Huntington’s disease research news. In plain language. Written by scientists. For the global HD community.
Researchers have long known that patients with a greater number of CAG repeats in their HD gene tend to display motor symptoms sooner than those with fewer CAG repeats. However, this relationship is not perfect. Sometimes HD patients display symptoms at a drastically different time than expected based on the number of CAG repeats alone, suggesting that maybe other genetic or environmental factors speed up or slow down the progression of HD. A recent study suggests that comparing patients with the most ‘extreme’ motor symptoms may help to uncover exactly what these factors are.
As you likely know, Huntington’s disease (HD) is caused by a mutation in the gene that provides instructions for creating a protein confusingly called huntingtin. Much like a misprint in a cookbook, a long repetitive stretch of DNA letters (C-A-G) in the huntingtin gene provides a faulty set of instructions for building the huntingtin protein. Ultimately, the misprint alters the function of the huntingtin protein, and symptoms appear over time: difficulties regulating emotional states, disturbances in mood, trouble thinking clearly, and movement problems.
Of these symptoms, most people tend to recognize HD by the appearance of Huntington’s chorea, a movement disorder characterized by involuntary ‘twitchy’ or ‘fidgety’ motions. In fact, most clinicians and researchers use the appearance of motor symptoms as a sort of landmark to gauge disease progression and divide it into two main stages – a pre-manifest stage that occurs prior to the appearance of motor symptoms, and a manifest stage that occurs after motor symptoms emerge. Physicians also use the appearance of motor symptoms that are ‘unequivocal signs of HD’ as a criterion for clinical diagnosis. To reach this conclusion, physicians use specialized clinical scales as tools to grade the severity of HD related symptoms, the most common of these scales being the Unified Huntington’s Disease Rating Scale (UHDRS).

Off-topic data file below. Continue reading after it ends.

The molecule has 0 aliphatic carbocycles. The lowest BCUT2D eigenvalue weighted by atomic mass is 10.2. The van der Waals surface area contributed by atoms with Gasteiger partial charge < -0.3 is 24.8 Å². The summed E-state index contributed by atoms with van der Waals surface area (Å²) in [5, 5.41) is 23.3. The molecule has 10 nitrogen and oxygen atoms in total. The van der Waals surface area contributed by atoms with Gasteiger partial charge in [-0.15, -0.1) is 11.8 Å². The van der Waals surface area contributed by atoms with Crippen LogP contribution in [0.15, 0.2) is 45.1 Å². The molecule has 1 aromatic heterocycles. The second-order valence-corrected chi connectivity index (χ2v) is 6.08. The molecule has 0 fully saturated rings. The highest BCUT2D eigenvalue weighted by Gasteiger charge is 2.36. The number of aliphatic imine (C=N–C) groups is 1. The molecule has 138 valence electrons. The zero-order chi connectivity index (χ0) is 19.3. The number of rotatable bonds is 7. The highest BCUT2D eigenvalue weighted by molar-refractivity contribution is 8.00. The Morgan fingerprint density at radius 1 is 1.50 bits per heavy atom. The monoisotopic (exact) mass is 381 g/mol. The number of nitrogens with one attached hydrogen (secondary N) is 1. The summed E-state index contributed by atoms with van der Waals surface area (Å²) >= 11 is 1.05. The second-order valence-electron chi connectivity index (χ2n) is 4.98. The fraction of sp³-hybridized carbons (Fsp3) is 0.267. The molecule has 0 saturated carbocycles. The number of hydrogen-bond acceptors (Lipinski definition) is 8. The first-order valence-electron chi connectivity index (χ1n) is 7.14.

As it turns out, there is a well-established trend suggesting that people with a greater number of CAG repeats will enter the manifest stage of HD and begin to display motor symptoms sooner than those with fewer CAG repeats.
While this trend can allow us to make a good guess as to when motor symptoms signifying manifest HD might begin to appear, the relation between CAG repeats and the manifestation of motor symptoms is not a perfect one. Some individuals display motor symptoms much earlier or much later than we would expect given their CAG repeats. Because of this, many scientists have come to believe that there are other factors or ‘modifiers’, either genetic or in an individual’s environment (e.g. types of medications, education, exercise, etc.), that cause the appearance and progression of HD-related symptoms to vary from person to person.
Despite plenty of work on these disease modifiers, we have not yet been able to tease apart exactly which factors are protective against disease progression, and which may speed up the advancement of the disease. It would be especially helpful if we could compare a large number of HD patients to identify which factors are most common, and tease apart which have the largest impact on HD progression. This idea has become the starting point for a group of researchers led by Michael Orth at Ulm University in Ulm, Germany.
“If we can ultimately identify why a group of patients is doing so well or so poorly, we may be able to use the information to help make decisions regarding what types of therapies or interventions to recommend for others. ”